For allocation of the epidural procedures, a statistician created a computer-generated list of random numbers for each operator (fellow or resident), resulting in 10 envelopes per operator in a 1 : 1 group allocation using block sizes of two and four (five procedures with preprocedural spinal ultrasound and five without). The allocation sequence was concealed in sequentially numbered, opaque, sealed envelopes, which were opened by an independent observer only after the patient's eligibility was assessed and written informed consent was obtained. After the intervention assignment, parturients were not amenable to be blinded but were requested not to disclose whether or not they underwent preprocedural spinal ultrasound. A research assistant, blinded to the group allocation, collected the outcome data during the epidural procedure.
The sample size calculation was based on data from a pilot study, which assessed labour epidural insertions in women with easily palpable spines. The mean ± SD duration of the procedure was 201 ± 107 s. We decided to test the alternate hypothesis of reducing the mean duration by 60 s (30% reduction) to 140 s with similar standard deviation. Considering a type I error of 0.05, type II error of 0.2 and a two-tailed test, we required 96 patients. After considering 30% attrition, we planned to recruit 128 patients. The assumption of normal distribution was assessed by the Shapiro–Wilk test for normality. The Student's t-test or Wilcoxon Rank Sum test and Pearson's Chi-square or Fisher's exact test were used as appropriate to analyse the continuous and categorical variables, respectively. Furthermore, we performed a multivariable analysis to analyse the duration of the procedures using a mixed-effect model accounting for correlated data and adjusted for operator effect (fellow or resident). We also planned to perform subgroup analysis for residents and fellows in procedural times. Descriptive statistics were calculated using mean ± SD, mean (confidence interval, CI) and median (IQR) for continuous data, and percentages for discrete variables.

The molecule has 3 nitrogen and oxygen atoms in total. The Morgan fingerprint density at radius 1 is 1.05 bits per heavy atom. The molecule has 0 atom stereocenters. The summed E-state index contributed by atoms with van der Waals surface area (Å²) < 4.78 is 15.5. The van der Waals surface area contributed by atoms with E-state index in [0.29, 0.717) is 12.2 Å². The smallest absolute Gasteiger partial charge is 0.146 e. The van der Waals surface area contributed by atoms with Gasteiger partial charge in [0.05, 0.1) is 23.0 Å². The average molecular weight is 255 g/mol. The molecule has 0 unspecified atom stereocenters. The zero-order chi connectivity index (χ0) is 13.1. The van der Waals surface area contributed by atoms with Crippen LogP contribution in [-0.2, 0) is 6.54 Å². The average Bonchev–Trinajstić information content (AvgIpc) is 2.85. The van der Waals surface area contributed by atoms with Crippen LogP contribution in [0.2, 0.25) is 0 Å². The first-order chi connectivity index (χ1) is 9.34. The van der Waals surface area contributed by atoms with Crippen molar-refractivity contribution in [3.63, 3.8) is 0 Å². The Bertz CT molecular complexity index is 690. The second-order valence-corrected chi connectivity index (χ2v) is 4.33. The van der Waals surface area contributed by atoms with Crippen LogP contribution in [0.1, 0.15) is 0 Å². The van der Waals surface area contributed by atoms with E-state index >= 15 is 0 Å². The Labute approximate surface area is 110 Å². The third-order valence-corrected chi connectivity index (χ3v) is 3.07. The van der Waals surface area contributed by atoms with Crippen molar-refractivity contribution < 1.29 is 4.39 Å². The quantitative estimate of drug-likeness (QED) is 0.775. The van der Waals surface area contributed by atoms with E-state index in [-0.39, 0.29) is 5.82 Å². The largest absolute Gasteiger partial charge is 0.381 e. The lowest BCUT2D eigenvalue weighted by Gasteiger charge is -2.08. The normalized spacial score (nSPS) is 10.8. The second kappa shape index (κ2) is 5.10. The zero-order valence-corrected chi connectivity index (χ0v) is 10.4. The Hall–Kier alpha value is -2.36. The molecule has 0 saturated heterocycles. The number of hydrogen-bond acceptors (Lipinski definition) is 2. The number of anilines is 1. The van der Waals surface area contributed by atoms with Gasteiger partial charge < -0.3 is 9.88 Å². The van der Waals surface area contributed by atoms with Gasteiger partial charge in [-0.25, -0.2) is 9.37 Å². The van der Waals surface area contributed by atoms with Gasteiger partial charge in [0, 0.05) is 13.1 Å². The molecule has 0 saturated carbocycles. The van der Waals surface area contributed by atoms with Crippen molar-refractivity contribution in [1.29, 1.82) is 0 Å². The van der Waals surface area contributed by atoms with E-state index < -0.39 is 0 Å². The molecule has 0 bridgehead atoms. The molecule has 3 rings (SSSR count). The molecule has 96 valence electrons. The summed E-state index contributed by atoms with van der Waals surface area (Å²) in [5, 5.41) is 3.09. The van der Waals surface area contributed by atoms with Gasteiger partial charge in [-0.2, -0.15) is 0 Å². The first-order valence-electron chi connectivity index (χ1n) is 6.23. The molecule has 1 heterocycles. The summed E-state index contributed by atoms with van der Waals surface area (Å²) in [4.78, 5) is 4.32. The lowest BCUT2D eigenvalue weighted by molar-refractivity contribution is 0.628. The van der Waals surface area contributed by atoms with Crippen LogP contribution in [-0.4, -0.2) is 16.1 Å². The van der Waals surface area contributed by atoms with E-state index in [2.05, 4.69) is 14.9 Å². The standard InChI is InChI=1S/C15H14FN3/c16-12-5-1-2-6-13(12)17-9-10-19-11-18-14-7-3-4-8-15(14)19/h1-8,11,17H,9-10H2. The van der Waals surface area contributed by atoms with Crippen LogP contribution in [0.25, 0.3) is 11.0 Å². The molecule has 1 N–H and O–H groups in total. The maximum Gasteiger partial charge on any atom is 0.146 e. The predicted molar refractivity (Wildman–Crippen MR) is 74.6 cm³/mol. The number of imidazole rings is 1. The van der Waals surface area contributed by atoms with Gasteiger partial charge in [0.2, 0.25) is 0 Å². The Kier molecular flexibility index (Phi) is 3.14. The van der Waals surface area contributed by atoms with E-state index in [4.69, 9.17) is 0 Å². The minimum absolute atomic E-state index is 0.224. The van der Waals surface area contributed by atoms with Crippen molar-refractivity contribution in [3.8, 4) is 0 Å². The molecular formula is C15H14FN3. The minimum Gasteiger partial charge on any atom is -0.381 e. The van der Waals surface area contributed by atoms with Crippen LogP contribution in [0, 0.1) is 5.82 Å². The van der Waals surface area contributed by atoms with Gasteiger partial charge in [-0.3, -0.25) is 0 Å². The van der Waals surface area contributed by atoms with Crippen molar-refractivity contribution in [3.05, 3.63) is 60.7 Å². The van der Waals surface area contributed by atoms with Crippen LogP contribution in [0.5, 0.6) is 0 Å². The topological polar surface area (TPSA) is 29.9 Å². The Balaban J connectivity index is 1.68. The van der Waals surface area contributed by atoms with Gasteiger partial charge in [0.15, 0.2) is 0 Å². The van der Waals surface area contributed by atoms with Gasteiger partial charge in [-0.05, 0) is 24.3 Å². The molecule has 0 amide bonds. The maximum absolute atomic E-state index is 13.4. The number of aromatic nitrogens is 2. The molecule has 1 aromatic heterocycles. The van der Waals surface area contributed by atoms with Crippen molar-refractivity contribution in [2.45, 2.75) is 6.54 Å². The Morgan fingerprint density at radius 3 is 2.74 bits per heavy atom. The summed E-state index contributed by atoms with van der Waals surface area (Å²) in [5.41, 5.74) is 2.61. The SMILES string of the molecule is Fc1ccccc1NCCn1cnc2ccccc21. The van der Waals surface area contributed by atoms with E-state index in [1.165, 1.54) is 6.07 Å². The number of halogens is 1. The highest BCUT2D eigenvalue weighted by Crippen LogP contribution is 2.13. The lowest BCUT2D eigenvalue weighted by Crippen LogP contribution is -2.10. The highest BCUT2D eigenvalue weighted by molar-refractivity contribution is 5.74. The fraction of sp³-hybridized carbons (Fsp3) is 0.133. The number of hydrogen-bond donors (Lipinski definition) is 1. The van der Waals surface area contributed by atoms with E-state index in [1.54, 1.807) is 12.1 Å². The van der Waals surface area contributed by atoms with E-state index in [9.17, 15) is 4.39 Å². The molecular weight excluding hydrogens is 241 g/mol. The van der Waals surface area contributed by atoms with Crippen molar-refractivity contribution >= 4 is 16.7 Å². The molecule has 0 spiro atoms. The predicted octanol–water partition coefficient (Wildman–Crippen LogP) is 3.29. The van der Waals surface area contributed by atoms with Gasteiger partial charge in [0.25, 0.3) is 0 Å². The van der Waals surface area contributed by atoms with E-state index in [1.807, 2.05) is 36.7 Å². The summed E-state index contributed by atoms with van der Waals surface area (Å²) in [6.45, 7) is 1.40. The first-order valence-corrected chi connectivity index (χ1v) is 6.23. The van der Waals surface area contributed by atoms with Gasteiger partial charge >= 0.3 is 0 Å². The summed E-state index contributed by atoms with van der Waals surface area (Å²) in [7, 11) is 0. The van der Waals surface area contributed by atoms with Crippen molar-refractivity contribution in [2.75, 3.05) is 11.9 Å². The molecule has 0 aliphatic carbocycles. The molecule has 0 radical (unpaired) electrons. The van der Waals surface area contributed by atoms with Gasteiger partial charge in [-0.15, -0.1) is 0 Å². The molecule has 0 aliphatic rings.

The study was carried out between October 2009 and February 2011. We enrolled 17 residents and five fellows who completed the spinal ultrasound training. During the study period, we randomised 128 parturients requesting labour epidurals (Fig. 1). We analysed 84 epidurals performed by residents and 44 epidurals performed by fellows. The comparison of patient characteristics is presented in Table 1 and the procedural times in Fig. 2.
There was no difference in the median (IQR) epidural insertion time between the ultrasound and palpation groups [174 (120 to 241) versus 180 (130 to 322.5) s, respectively; P = 0.14]. Furthermore, there were no significant differences even after adjustment for the trainees’ level [mean (95% CI) palpation group 171.4 (146.0 to 201.3) s versus ultrasound group 192.8 (167.0 to 225.2) s P = 0.25]. Although the preprocedural assessment in the ultrasound group was clinically short [median (IQR) 100 (70 to 135) s], the total duration of the procedure (ultrasound assessment and epidural insertion) was longer in the ultrasound group [median (IQR) 261 (217.5 to 420.5) versus 180 (130 to 322.5) s; P < 0.001].
In a subgroup analysis considering the trainees’ level of clinical experience, the residents showed a trend towards a shorter epidural procedural time when performing the procedure after ultrasound assessment [mean (95% CI) ultrasound group 199.3 (165.7 to 239.8) s versus palpation group 247.6 (208.5 to 292.9) s; P = 0.06]. The total duration of the procedures also showed a trend to be prolonged when residents used ultrasound as compared with palpation [mean (95% CI) ultrasound group 305.5 (255.2 to 365.8) s versus palpation group 247.6 (208.5 to 292.9) s; P = 0.06].
Other epidural outcomes showed no significant differences between the palpation and ultrasound group, such as the first-pass success rate (50 versus 60%, respectively; P = 0.26); the number of interspace levels attempted (need to attempt a second interspace level: 4/68 versus 2/60, respectively; P = 0.68); the number of needle passes at the first level [median (IQR) 1.5 (1 to 3) versus 1 (1 to 2), respectively; P = 0.43]; and the number of catheter threading attempts at the first level [median (IQR) 1 (1 to 1) versus 1 (1 to 1), respectively; P = 0.93].